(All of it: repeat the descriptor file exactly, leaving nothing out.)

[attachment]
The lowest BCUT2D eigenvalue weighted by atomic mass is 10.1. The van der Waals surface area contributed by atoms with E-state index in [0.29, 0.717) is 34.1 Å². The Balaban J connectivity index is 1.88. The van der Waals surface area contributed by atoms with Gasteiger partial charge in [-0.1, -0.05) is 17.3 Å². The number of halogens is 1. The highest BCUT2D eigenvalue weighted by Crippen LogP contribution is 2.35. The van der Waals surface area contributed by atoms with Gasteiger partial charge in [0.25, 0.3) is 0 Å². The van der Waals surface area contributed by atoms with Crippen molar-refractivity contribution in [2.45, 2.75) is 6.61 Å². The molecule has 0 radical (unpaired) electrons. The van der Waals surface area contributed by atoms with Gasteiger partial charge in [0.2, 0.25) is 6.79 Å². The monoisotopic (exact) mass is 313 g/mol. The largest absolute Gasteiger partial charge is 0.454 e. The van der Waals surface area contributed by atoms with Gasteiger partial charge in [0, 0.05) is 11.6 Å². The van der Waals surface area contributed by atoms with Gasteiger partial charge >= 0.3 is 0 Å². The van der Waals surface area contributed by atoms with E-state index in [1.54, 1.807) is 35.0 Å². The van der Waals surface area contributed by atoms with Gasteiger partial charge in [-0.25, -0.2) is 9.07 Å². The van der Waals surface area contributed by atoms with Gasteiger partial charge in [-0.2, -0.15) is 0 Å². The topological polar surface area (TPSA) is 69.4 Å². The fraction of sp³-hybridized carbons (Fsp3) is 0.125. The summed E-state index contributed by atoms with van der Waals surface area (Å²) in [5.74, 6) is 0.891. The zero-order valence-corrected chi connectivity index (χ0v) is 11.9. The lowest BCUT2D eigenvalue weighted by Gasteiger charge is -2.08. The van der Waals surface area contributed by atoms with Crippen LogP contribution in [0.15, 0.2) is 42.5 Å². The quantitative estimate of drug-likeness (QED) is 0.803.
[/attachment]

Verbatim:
The lowest BCUT2D eigenvalue weighted by atomic mass is 10.1. The van der Waals surface area contributed by atoms with E-state index in [0.29, 0.717) is 34.1 Å². The Balaban J connectivity index is 1.88. The van der Waals surface area contributed by atoms with Gasteiger partial charge in [-0.1, -0.05) is 17.3 Å². The number of halogens is 1. The highest BCUT2D eigenvalue weighted by Crippen LogP contribution is 2.35. The van der Waals surface area contributed by atoms with Gasteiger partial charge in [0.25, 0.3) is 0 Å². The van der Waals surface area contributed by atoms with Crippen molar-refractivity contribution in [2.45, 2.75) is 6.61 Å². The molecule has 0 radical (unpaired) electrons. The van der Waals surface area contributed by atoms with Gasteiger partial charge in [0.2, 0.25) is 6.79 Å². The monoisotopic (exact) mass is 313 g/mol. The largest absolute Gasteiger partial charge is 0.454 e. The van der Waals surface area contributed by atoms with Gasteiger partial charge in [0, 0.05) is 11.6 Å². The van der Waals surface area contributed by atoms with Gasteiger partial charge >= 0.3 is 0 Å². The van der Waals surface area contributed by atoms with E-state index in [1.54, 1.807) is 35.0 Å². The van der Waals surface area contributed by atoms with Gasteiger partial charge in [-0.25, -0.2) is 9.07 Å². The van der Waals surface area contributed by atoms with Gasteiger partial charge in [-0.2, -0.15) is 0 Å². The topological polar surface area (TPSA) is 69.4 Å². The fraction of sp³-hybridized carbons (Fsp3) is 0.125. The summed E-state index contributed by atoms with van der Waals surface area (Å²) in [5.74, 6) is 0.891. The zero-order valence-corrected chi connectivity index (χ0v) is 11.9. The lowest BCUT2D eigenvalue weighted by Gasteiger charge is -2.08. The van der Waals surface area contributed by atoms with Crippen LogP contribution in [0.15, 0.2) is 42.5 Å². The quantitative estimate of drug-likeness (QED) is 0.803.